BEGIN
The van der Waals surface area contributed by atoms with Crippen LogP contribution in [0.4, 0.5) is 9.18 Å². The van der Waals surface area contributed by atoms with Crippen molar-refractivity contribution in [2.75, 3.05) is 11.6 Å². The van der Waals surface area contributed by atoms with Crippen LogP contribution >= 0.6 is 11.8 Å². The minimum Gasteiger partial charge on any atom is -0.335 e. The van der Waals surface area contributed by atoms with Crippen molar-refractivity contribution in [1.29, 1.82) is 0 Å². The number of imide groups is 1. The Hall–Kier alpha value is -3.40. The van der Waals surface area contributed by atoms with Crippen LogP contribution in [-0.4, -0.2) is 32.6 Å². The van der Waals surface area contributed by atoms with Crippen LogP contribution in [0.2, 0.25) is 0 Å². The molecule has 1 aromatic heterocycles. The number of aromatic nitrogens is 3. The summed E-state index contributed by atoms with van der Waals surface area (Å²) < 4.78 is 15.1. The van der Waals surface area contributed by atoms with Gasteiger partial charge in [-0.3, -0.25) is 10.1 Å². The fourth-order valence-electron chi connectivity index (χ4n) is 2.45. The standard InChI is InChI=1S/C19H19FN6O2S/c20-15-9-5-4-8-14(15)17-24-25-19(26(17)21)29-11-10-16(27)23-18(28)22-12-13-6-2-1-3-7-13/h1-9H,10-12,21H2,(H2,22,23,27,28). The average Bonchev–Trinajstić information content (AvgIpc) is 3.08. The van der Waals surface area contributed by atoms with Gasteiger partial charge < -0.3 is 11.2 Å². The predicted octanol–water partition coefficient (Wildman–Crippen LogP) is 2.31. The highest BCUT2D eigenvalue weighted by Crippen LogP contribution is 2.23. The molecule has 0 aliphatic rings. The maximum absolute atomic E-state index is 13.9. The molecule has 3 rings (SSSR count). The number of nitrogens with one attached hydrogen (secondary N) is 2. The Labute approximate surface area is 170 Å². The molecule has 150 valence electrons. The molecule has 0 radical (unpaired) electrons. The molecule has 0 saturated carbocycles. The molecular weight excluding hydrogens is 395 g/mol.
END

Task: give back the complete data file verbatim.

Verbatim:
The van der Waals surface area contributed by atoms with Crippen LogP contribution in [0.4, 0.5) is 9.18 Å². The van der Waals surface area contributed by atoms with Crippen molar-refractivity contribution in [2.75, 3.05) is 11.6 Å². The van der Waals surface area contributed by atoms with Crippen LogP contribution >= 0.6 is 11.8 Å². The minimum Gasteiger partial charge on any atom is -0.335 e. The van der Waals surface area contributed by atoms with Crippen molar-refractivity contribution in [1.29, 1.82) is 0 Å². The number of imide groups is 1. The Hall–Kier alpha value is -3.40. The van der Waals surface area contributed by atoms with Crippen LogP contribution in [-0.4, -0.2) is 32.6 Å². The van der Waals surface area contributed by atoms with Crippen LogP contribution in [0.2, 0.25) is 0 Å². The molecule has 1 aromatic heterocycles. The number of aromatic nitrogens is 3. The summed E-state index contributed by atoms with van der Waals surface area (Å²) < 4.78 is 15.1. The van der Waals surface area contributed by atoms with Gasteiger partial charge in [-0.3, -0.25) is 10.1 Å². The fourth-order valence-electron chi connectivity index (χ4n) is 2.45. The standard InChI is InChI=1S/C19H19FN6O2S/c20-15-9-5-4-8-14(15)17-24-25-19(26(17)21)29-11-10-16(27)23-18(28)22-12-13-6-2-1-3-7-13/h1-9H,10-12,21H2,(H2,22,23,27,28). The average Bonchev–Trinajstić information content (AvgIpc) is 3.08. The van der Waals surface area contributed by atoms with Gasteiger partial charge < -0.3 is 11.2 Å². The predicted octanol–water partition coefficient (Wildman–Crippen LogP) is 2.31. The highest BCUT2D eigenvalue weighted by Crippen LogP contribution is 2.23. The molecule has 0 aliphatic rings. The maximum absolute atomic E-state index is 13.9. The molecule has 3 rings (SSSR count). The number of nitrogens with one attached hydrogen (secondary N) is 2. The Labute approximate surface area is 170 Å². The molecule has 150 valence electrons. The molecule has 0 radical (unpaired) electrons. The molecule has 0 saturated carbocycles. The molecular weight excluding hydrogens is 395 g/mol.